Think about this. You spend six to eight years in college. All this time, you’re not making a salary. Even a job flipping burgers would make a fair amount of money in that time. A decent job in a factory would have made quite a bit of money. That income is lost, eight years of your life that you weren’t making any money. Plus, you’ve spent a lot of money on your education. The average new veterinarian graduates with around $150,000 in student debt. You can’t go to work for minimum wage and live and service that debt, much less make up for the eight years of lost income. Average starting salary (and average is the best of the worst, the worst of the best) for new graduates is less than $50,000 per year. The government will take about a third of that in taxes.
This means that veterinary medicine is not a get-rich-quick scheme. You can make a decent living, but you choose this career because you want to do the work. And what is the work?
If you grow up here, you see your veterinarian as a sort of pet repairman. If you grew up in central Missouri, you’d see something totally different. Most of Missouri doesn’t look like the flat land around here – it’s rolling hills and pastures. We are the second largest cattle producing state after Texas. If you grew up there, you’d think of your veterinarian as the doctor who comes to the farm for occasional emergencies, and who helps your dad plan the herd health program and evaluate production statistics.
There are lots of other careers in veterinary medicine. Your education will be broad-based enough that you can do lots of things. There
are jobs in industry, research, the military, and public health. Inspecting meat doesn’t sound very glamorous, but keeping a safe food supply is important. It sounds a lot more important when about nine million pounds of hamburger gets recalled.
You really don’t want some googly, nasty carcass ground up into your hamburger. If you saw a roast in the supermarket with a big, nasty, yucky glob on it, you’d pass it by. Once it’s ground into hamburger, it all just looks like hamburger.
It’s a good thing that you get a broad-based education in veterinary school, because you might change your mind about your career goals. Very few students begin their application with their dreams of inspecting a meat-packing plant. Yet many change their goals. I had planned to do nothing but horses, but family matters led me to return home (remember that “never” is a very long time). In Kennett, I do a little bit of everything, but it’s mostly dogs and cats, and I enjoy that. I’m also well equipped to do it.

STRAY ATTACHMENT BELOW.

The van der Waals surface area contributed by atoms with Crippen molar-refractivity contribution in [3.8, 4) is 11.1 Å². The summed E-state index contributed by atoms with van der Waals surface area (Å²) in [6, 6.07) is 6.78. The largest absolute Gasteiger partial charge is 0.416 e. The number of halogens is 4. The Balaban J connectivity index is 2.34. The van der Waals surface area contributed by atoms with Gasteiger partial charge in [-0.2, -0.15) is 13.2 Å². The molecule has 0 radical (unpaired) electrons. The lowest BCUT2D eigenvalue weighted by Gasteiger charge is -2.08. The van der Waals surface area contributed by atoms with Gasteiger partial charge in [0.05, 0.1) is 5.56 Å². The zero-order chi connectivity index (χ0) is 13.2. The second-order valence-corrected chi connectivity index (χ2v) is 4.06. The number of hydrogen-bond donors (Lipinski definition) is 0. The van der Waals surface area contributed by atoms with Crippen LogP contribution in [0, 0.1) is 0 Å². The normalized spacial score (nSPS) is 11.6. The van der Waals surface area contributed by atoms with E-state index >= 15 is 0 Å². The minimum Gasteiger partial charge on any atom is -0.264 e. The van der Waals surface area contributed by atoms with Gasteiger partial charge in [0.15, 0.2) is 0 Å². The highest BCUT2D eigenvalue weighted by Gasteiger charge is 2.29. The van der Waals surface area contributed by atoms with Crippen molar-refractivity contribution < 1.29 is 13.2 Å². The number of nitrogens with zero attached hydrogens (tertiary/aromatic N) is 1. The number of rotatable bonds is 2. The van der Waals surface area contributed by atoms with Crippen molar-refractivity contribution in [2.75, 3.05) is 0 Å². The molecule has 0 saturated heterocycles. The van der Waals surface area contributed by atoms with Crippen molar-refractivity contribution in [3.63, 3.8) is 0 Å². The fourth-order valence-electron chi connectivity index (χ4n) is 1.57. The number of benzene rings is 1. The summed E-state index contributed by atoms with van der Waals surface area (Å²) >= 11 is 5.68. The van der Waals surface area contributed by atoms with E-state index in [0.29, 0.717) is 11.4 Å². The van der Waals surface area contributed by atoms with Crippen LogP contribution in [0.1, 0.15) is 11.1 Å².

One of my classmates was certain that dairy medicine was his destiny. He talked of nothing else, just dairy, dairy, dairy. That was his plan and he didn’t have a “plan B”.
For two years, you have intensive study of basic sciences, like anatomy, physiology, biochemistry and microbiology. Then for the next two years you have clinical studies in two-month blocks. For two months you study small animal surgery, two months of horse medicine, two months in the clinical pathology laboratories, and so forth. You also have “free blocks” where you undertake a preceptorship or externship – you work in a veterinary practice to get first-hand practical experience.
With two months until graduation, Doctor Dairy finally had a preceptorship in a dairy practice in Wisconsin, dairy capital of America. He hated it. It was the same thing, day after day: milking problems, stomach problems, retained afterbirths. Fortunately, he had a broad-based education. He took a job in a very high-quality small animal practice. But doggone it, he had to be on call three nights a week – his time was not his own. And he couldn’t practice the medicine he knew. “We can fix this.” Except
sometimes people couldn’t afford it, and they euthanized the pet. It drove him crazy.
He decided he’d get a government job – regular hours, no emergencies, good benefits. He’d be a meat inspector. He hated that so much that he didn’t even finish the training. What he wound up doing was going back to school and becoming a pathologist, and he became an authority on the bacteria E. coli. That may not sound impressive, but remember that nine million pounds of hamburger? My classmate was on television, because he was (as he said) “E. coli when E. coli wasn’t cool”. He was in demand to speak all over the world. It was a long way from the dairy.
I like what I do. My days are never the same, they are never boring. If you like animals and people, veterinary medicine is a great education and a lot of great careers.